After filing the application, the patent office takes on average 14.8 months to examine it and issue a first office action. The office action details any problems with the application that are preventing issuance. The applicant then has an opportunity to correct any problems and resubmit. If properly corrected the patent office will issue a patent. If the patent office rejects the application for a second time, the applicant can appeal the decision. The average time for the patent office to approve a patent is 23.3 months. [2]

An inventor may file their own patent application and is not required to hire a patent attorney or patent agent. Filing your own patent application is not advisable though because there is no assurance that the patent obtained would adequately protect the invention. Patent attorneys must take and pass the patent bar, ensuring that they have proficiency with the patenting process and understand how to sufficiently protect an invention using a patent.

Patent Infringement

Infringement of a patent consists of the unauthorized making, using, offering for sale, selling, or importing any patented invention within the geographic territory of the granting authority during the life of the patent. In the United States if a patent is infringed, the patentee may sue for relief in federal court. The patentee may ask the court for an injunction to prevent the continuation of the infringement and may also ask the court for an award of money damages caused by the infringement.

FAQs About Patents

Any person who “invents or discovers any new and useful process, machine, manufacture, or composition of matter, or any new and useful improvement thereof, may obtain a patent.” The patent act allows for the patenting of four different types of inventions, namely:

  • Process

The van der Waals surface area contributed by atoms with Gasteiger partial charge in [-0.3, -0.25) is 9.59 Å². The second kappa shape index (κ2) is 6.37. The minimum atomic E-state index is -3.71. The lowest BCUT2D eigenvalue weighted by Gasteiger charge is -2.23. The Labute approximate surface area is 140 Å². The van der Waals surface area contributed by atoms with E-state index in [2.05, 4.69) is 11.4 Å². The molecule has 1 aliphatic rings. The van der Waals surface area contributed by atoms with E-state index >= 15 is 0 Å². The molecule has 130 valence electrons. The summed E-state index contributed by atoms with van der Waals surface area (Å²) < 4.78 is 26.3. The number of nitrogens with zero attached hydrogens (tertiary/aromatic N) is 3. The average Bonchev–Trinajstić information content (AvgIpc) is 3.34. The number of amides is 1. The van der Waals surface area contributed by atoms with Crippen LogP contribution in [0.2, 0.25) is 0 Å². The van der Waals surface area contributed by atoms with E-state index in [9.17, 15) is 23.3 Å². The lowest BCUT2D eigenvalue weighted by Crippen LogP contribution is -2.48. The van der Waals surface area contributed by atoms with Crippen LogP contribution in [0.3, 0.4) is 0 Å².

• Machine
  • Manufacture
  • Composition of matter

The invention must be new in the sense that no other person has done or made the claimed thing before. Finally, the thing claimed by the patent application must have some usefulness.

The cost obtaining an issued patent can be anywhere from $950 to over $15,000. The United States Patent Office calculates fees according to the following fee schedule. [3] These fees vary based on factors such as the type of application being filed, the number of claims, and the status of the entity applying (individual inventor, small business, corporation). Additionally, an applicant who hires a patent attorney must pay attorney’s fees.

Utility and plant patents have a maximum life of 20 years, and design patents have a maximum of 15 years. After a patent has been issued, the owner of that patent must pay maintenance fees every 4 years to prevent the patent from expiring. A patent can also expire if a court finds it to be invalid during an infringement suit.

» More about: How long patents last

Anyone can file a patent application, but getting an application approved can be a very difficult task. The number of patents issued floats around 50% of applications filed. [4] Most of these applications are submitted by a patent attorney, showing the difficulty of navigating the patenting process even by seasoned professionals.

Sheldon Brown

Sheldon received his training of the patent system at the United States Patent & Trademark Office. He works with universities and consultants to provide analytics and guidance for technology commercialization from patents.

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  1. WIPO (2020). World Intellectual Property Indicators 2020. Geneva: World Intellectual Property Organization. (https://www.wipo.int/edocs/pubdocs/en/wipo_pub_941_2020.pdf)
  2. United States, Patent and Trademark Office. FY 2020 United States Patent and Trademark Office PERFORMANCE AND ACCOUNTABILITY REPORT. USPTO, 2020 (https://www.uspto.gov/sites/default/files/documents/USPTOFY20PAR.pdf)
  3. United States Patent and Trademark Office. USPTO fee schedule. https://www.uspto.gov/learning-and-resources/fees-and-payment/uspto-fee-schedule.
  4. United States Patent and Trademark Office. U.S. Patent Statistics Chart Calendar Years 1963-2020. https://www.uspto.gov/web/offices/ac/ido/oeip/taf/us_stat.htm